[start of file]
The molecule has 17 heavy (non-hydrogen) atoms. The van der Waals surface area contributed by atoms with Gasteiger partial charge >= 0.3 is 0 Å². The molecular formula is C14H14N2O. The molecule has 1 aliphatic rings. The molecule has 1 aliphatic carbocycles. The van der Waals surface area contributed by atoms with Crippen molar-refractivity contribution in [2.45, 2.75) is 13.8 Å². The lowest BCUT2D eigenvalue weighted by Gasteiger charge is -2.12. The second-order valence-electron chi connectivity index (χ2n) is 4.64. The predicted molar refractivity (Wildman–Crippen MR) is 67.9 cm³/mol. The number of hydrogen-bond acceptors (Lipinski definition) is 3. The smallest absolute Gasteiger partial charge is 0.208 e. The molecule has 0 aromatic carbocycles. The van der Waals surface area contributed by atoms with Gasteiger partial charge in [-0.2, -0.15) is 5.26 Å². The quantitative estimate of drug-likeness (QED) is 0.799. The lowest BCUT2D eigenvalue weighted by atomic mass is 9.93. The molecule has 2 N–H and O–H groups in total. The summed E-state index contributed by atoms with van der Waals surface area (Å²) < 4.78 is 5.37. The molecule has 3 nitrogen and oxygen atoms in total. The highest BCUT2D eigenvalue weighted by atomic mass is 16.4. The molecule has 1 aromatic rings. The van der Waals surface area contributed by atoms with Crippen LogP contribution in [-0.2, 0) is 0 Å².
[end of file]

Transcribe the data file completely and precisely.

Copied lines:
The molecule has 17 heavy (non-hydrogen) atoms. The van der Waals surface area contributed by atoms with Gasteiger partial charge >= 0.3 is 0 Å². The molecular formula is C14H14N2O. The molecule has 1 aliphatic rings. The molecule has 1 aliphatic carbocycles. The van der Waals surface area contributed by atoms with Crippen molar-refractivity contribution in [2.45, 2.75) is 13.8 Å². The lowest BCUT2D eigenvalue weighted by Gasteiger charge is -2.12. The second-order valence-electron chi connectivity index (χ2n) is 4.64. The predicted molar refractivity (Wildman–Crippen MR) is 67.9 cm³/mol. The number of hydrogen-bond acceptors (Lipinski definition) is 3. The smallest absolute Gasteiger partial charge is 0.208 e. The molecule has 0 aromatic carbocycles. The van der Waals surface area contributed by atoms with Gasteiger partial charge in [-0.2, -0.15) is 5.26 Å². The quantitative estimate of drug-likeness (QED) is 0.799. The lowest BCUT2D eigenvalue weighted by atomic mass is 9.93. The molecule has 2 N–H and O–H groups in total. The summed E-state index contributed by atoms with van der Waals surface area (Å²) < 4.78 is 5.37. The molecule has 3 nitrogen and oxygen atoms in total. The highest BCUT2D eigenvalue weighted by atomic mass is 16.4. The molecule has 1 aromatic rings. The van der Waals surface area contributed by atoms with Crippen LogP contribution in [-0.2, 0) is 0 Å².